Robert S. Mattison, professor of art history at Lafayette College in Easton, Pa., has long believed that Kline's later abstractions didn't suddenly crystallize out of the ether, but are connected to his years growing up in the anthracite region.
After years of research and tracking down early work, Mattison has guest-curated an exhibition, "Franz Kline: Coal and Steel," which he hopes proves this thesis, that the roots of the iconic later paintings can be found in the soot-stained industrial infrastructure of Carbon and Luzerne Counties.
Even a quick scan of the show's checklist of 64 works, half paintings and half drawings, suggests he's right. Kline moved to New York in 1938, yet continued to paint such hometown subjects such as PA Street Scene (Pennsylvania Mining Town) well into the 1940s.
In fact, in 1946, American Legion Post 314 in Lehighton commissioned him to paint a 14-foot-wide mural of the town. It's still there, and is represented in the exhibition by a photographic reproduction.
Kline had legitimate coal-town credentials. He was born in Wilkes-Barre in 1910 and grew up there and in Lehighton. After his father died of a self-inflicted gunshot in 1917, he lived and studied for eight years at Girard College, Philadelphia's school for fatherless boys.
He returned to Lehighton with his mother's marriage to a railyard foreman for the Lehigh Coal & Navigation Co. Consequently, he thoroughly absorbed mine and railroad culture, along with an industrial landscape that turned black and white in winter.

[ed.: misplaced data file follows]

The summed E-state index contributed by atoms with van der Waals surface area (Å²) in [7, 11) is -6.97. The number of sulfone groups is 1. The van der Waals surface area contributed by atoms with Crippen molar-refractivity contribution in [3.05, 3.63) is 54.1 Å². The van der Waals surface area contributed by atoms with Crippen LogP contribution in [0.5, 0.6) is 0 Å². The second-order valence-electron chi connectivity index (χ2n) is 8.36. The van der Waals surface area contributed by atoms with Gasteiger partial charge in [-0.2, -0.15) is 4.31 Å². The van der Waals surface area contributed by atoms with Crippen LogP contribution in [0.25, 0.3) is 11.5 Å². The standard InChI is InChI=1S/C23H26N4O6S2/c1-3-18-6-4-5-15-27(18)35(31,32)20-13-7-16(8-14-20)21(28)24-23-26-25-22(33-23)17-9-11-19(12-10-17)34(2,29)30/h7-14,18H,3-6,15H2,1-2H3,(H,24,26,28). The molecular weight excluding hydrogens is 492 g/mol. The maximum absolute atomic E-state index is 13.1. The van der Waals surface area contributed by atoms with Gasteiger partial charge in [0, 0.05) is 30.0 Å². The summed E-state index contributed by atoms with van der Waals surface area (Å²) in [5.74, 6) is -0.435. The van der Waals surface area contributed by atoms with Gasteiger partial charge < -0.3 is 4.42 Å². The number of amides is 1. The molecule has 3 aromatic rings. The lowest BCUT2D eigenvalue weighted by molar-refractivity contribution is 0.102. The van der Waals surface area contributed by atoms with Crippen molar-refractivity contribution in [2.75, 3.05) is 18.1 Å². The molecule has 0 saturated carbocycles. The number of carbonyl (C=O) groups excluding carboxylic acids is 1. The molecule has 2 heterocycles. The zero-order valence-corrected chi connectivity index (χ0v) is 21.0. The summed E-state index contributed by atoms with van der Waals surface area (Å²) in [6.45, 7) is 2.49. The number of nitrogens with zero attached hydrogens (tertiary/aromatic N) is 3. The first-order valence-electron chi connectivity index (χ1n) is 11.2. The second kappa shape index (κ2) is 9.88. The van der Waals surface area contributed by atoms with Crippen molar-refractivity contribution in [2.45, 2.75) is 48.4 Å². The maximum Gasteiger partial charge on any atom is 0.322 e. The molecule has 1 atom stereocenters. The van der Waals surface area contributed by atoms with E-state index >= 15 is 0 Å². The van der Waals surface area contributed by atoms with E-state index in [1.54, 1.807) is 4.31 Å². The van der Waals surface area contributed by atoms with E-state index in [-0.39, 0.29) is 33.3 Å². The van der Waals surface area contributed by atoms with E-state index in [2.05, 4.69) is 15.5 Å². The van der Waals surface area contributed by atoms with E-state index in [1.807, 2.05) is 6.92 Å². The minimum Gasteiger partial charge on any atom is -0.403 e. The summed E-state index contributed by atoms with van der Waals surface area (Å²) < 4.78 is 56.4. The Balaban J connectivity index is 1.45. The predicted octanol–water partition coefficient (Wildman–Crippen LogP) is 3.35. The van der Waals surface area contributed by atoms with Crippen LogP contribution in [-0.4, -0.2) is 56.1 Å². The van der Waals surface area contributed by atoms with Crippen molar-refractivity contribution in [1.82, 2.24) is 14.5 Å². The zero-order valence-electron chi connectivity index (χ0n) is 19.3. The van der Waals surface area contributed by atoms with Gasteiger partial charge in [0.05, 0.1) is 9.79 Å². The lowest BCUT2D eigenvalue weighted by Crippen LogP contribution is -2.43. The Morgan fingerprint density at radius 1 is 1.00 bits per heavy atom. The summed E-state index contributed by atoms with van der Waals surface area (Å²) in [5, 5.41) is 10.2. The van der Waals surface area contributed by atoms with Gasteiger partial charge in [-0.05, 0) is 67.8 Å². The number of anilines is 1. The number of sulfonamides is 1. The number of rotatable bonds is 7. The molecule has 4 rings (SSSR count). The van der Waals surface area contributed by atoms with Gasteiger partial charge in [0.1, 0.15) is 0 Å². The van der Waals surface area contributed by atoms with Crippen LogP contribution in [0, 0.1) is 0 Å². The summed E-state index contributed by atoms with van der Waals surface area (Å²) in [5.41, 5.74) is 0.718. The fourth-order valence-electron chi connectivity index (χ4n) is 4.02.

That might sound like a conveniently pat explanation for why Kline's art went monochrome in the 1950s, but after seeing the early paintings, and especially the drawings, that Mattison has assembled, I'm inclined to see a plausible connection.
One ink drawing in particular, of a locomotive from the mid-1940s, reveals Kline's proclivity for bold, schematic mark-making. He frequently drew in ink, sometimes with a brush, usually laying down thick, energetic strokes. Furthermore, the early work indicates he wasn't so much interested in recording daily life as he was in architecture and the structural qualities of landscape - buildings, bridges, railroad tracks, and such. People are usually absent or inconspicuous.
This is apparent not only in his Pennsylvania scenes but in New York pictures of a Ninth Avenue elevated railroad station, of a Chinatown building facade, and of tenement buildings. In each case, thrusting structural vectors dominate the composition.
Although Kline studied art in London during 1937-38, there isn't a trace in his early work of European influences. It's resolutely American in outlook and subject matter, although markedly different in spirit from the more homespun American Scene painting popular in the 1930s.
Not only did he continue to produce mining and railroad images into the late 1940s, his landscapes and street scenes tend to be dark, moody, and suggestively expressionist. We find these tendencies in pictures such as Chief (Train) of 1942, PA Street Scene (Pennsylvania Mining Town) of 1947, and the acidulous Pennsylvania Landscape of 1948-49.